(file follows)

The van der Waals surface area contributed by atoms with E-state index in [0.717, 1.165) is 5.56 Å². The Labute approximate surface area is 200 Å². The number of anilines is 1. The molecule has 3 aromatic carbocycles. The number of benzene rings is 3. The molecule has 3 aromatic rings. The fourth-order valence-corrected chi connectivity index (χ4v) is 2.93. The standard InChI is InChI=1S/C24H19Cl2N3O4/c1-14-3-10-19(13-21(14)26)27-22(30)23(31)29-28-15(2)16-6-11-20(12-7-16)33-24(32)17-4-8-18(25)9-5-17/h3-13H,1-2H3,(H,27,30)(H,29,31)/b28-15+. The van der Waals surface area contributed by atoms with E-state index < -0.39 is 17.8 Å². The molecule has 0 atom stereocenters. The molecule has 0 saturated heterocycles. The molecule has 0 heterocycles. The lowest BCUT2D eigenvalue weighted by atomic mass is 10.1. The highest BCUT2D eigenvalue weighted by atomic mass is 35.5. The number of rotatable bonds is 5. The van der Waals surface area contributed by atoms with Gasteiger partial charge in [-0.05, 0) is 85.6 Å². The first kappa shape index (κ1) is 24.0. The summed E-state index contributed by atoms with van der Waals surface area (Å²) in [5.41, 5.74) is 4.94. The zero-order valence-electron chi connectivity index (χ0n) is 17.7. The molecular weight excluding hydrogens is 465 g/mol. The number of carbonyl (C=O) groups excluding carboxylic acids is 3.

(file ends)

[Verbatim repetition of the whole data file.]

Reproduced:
The van der Waals surface area contributed by atoms with E-state index in [0.717, 1.165) is 5.56 Å². The Labute approximate surface area is 200 Å². The number of anilines is 1. The molecule has 3 aromatic carbocycles. The number of benzene rings is 3. The molecule has 3 aromatic rings. The fourth-order valence-corrected chi connectivity index (χ4v) is 2.93. The standard InChI is InChI=1S/C24H19Cl2N3O4/c1-14-3-10-19(13-21(14)26)27-22(30)23(31)29-28-15(2)16-6-11-20(12-7-16)33-24(32)17-4-8-18(25)9-5-17/h3-13H,1-2H3,(H,27,30)(H,29,31)/b28-15+. The van der Waals surface area contributed by atoms with E-state index < -0.39 is 17.8 Å². The molecule has 0 atom stereocenters. The molecule has 0 saturated heterocycles. The molecule has 0 heterocycles. The lowest BCUT2D eigenvalue weighted by atomic mass is 10.1. The highest BCUT2D eigenvalue weighted by atomic mass is 35.5. The number of rotatable bonds is 5. The van der Waals surface area contributed by atoms with Gasteiger partial charge in [-0.05, 0) is 85.6 Å². The first kappa shape index (κ1) is 24.0. The summed E-state index contributed by atoms with van der Waals surface area (Å²) in [5.41, 5.74) is 4.94. The zero-order valence-electron chi connectivity index (χ0n) is 17.7. The molecular weight excluding hydrogens is 465 g/mol. The number of carbonyl (C=O) groups excluding carboxylic acids is 3.